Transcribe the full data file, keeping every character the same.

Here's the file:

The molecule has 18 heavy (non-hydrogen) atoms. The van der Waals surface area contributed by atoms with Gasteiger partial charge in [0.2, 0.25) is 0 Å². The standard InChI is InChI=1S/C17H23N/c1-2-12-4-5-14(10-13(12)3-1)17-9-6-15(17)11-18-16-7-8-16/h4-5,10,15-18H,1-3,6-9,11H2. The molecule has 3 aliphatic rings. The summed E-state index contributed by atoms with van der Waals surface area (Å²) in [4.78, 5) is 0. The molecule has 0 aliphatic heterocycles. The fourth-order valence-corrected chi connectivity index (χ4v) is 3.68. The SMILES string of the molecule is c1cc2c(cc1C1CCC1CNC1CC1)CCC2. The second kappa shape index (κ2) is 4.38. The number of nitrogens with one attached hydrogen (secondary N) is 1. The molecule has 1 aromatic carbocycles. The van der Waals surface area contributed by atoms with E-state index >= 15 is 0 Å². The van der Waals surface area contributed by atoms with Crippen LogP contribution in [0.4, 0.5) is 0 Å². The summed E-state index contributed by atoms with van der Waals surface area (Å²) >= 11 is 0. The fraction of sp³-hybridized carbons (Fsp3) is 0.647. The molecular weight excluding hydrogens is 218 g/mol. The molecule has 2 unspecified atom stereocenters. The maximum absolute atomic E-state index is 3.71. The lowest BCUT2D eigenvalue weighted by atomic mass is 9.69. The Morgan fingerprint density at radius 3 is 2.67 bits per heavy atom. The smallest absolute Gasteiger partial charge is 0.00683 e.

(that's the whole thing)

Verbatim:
The molecule has 18 heavy (non-hydrogen) atoms. The van der Waals surface area contributed by atoms with Gasteiger partial charge in [0.2, 0.25) is 0 Å². The standard InChI is InChI=1S/C17H23N/c1-2-12-4-5-14(10-13(12)3-1)17-9-6-15(17)11-18-16-7-8-16/h4-5,10,15-18H,1-3,6-9,11H2. The molecule has 3 aliphatic rings. The summed E-state index contributed by atoms with van der Waals surface area (Å²) in [4.78, 5) is 0. The molecule has 0 aliphatic heterocycles. The fourth-order valence-corrected chi connectivity index (χ4v) is 3.68. The SMILES string of the molecule is c1cc2c(cc1C1CCC1CNC1CC1)CCC2. The second kappa shape index (κ2) is 4.38. The number of nitrogens with one attached hydrogen (secondary N) is 1. The molecule has 1 aromatic carbocycles. The van der Waals surface area contributed by atoms with E-state index >= 15 is 0 Å². The van der Waals surface area contributed by atoms with Crippen LogP contribution in [0.4, 0.5) is 0 Å². The summed E-state index contributed by atoms with van der Waals surface area (Å²) >= 11 is 0. The fraction of sp³-hybridized carbons (Fsp3) is 0.647. The molecular weight excluding hydrogens is 218 g/mol. The molecule has 2 unspecified atom stereocenters. The maximum absolute atomic E-state index is 3.71. The lowest BCUT2D eigenvalue weighted by atomic mass is 9.69. The Morgan fingerprint density at radius 3 is 2.67 bits per heavy atom. The smallest absolute Gasteiger partial charge is 0.00683 e.